So, they wait – sweating in the scorching heat, for the gateman to open the doors and announce their name
There is a long queue in front of the main entrance of Mugda General Hospital. Nobody knows when the gates will open and when they will be allowed to step inside the compound. They are from different age groups and have gathered at the hospital gate to get a PCR test. They are either showing symptoms of coronavirus, or they are accompanying the patient – who is probably unfit to make this miserable journey alone. But one thing every one of them have in common – they are not affluent and cannot get tested in private facilities.
So, they wait – sweating in the scorching heat, for the gateman to open the doors and announce their name. Some are standing, while those who are elderly or weak sat on stools or wheelchairs.
Children were there too – too scared to run around, too weak to make noise. The entire ambience was marked by misery.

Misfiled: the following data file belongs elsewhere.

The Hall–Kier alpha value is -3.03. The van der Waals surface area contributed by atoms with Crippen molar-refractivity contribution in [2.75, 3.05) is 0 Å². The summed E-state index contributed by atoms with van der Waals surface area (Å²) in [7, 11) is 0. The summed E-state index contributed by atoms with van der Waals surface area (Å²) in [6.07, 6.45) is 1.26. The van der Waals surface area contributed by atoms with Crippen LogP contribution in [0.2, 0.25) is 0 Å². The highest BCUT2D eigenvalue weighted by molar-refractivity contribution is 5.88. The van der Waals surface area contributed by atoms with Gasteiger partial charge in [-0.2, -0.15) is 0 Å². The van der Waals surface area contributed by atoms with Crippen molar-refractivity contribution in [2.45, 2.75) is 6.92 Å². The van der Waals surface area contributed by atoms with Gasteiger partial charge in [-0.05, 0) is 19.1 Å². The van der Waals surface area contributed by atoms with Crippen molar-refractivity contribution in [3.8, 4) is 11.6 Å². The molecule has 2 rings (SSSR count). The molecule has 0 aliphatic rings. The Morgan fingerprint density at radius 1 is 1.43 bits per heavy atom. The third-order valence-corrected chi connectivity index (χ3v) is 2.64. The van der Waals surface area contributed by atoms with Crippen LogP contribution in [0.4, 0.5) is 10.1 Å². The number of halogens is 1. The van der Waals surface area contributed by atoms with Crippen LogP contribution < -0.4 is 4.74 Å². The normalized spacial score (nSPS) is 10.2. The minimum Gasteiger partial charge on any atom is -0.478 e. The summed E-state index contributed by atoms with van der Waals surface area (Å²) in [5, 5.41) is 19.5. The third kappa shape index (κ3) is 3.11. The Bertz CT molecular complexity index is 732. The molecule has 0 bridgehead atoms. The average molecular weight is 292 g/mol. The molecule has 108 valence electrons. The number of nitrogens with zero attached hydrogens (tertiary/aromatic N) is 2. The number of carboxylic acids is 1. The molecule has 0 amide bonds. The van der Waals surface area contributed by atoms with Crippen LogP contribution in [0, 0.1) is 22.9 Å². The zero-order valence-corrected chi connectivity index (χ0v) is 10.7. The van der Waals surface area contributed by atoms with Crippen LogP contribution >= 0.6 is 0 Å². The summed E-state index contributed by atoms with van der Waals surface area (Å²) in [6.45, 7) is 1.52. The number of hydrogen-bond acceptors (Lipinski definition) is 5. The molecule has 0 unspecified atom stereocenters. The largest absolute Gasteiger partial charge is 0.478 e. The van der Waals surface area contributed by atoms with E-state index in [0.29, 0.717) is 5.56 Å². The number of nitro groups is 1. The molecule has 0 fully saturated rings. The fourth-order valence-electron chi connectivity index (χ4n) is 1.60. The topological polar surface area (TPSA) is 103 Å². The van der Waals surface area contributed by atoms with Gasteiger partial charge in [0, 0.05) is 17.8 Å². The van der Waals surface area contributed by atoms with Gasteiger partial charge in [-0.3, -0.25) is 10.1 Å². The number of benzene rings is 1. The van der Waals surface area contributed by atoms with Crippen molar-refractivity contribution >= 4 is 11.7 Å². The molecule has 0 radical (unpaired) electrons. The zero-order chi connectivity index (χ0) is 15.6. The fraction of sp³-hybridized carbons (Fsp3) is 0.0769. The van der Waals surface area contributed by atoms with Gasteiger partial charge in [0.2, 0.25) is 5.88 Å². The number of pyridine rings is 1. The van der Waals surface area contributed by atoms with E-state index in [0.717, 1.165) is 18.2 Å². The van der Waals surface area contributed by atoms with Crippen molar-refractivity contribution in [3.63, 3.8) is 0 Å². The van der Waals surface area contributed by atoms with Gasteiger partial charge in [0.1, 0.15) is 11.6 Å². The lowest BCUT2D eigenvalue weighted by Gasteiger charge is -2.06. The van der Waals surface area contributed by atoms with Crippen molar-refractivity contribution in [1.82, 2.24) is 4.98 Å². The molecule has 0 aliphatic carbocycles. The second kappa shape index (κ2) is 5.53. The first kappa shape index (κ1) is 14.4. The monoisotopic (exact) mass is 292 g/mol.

The situation is same in other government hospitals including Dhaka Medical College Hospital, Bangabandhu Sheikh Mujib Medical University (BSMMU) and Suhrawardy Hospital. The misery of people is clearly visible in each of the government-run Covid-19 testing centres.
As of July 1, Bangladesh confirmed 1,49,258 confirmed cases of the novel coronavirus. In addition, 1,888 people have died so far since the virus first hit the country in early March. The government had been doing free PCR tests, but an official announcement from the Health Service Division under the Health and Family Welfare Ministry recently stated that from June 29, the government would charge money for every PCR test.
According to the circular of the ministry, the decision was taken in a bid to cut unnecessary tests.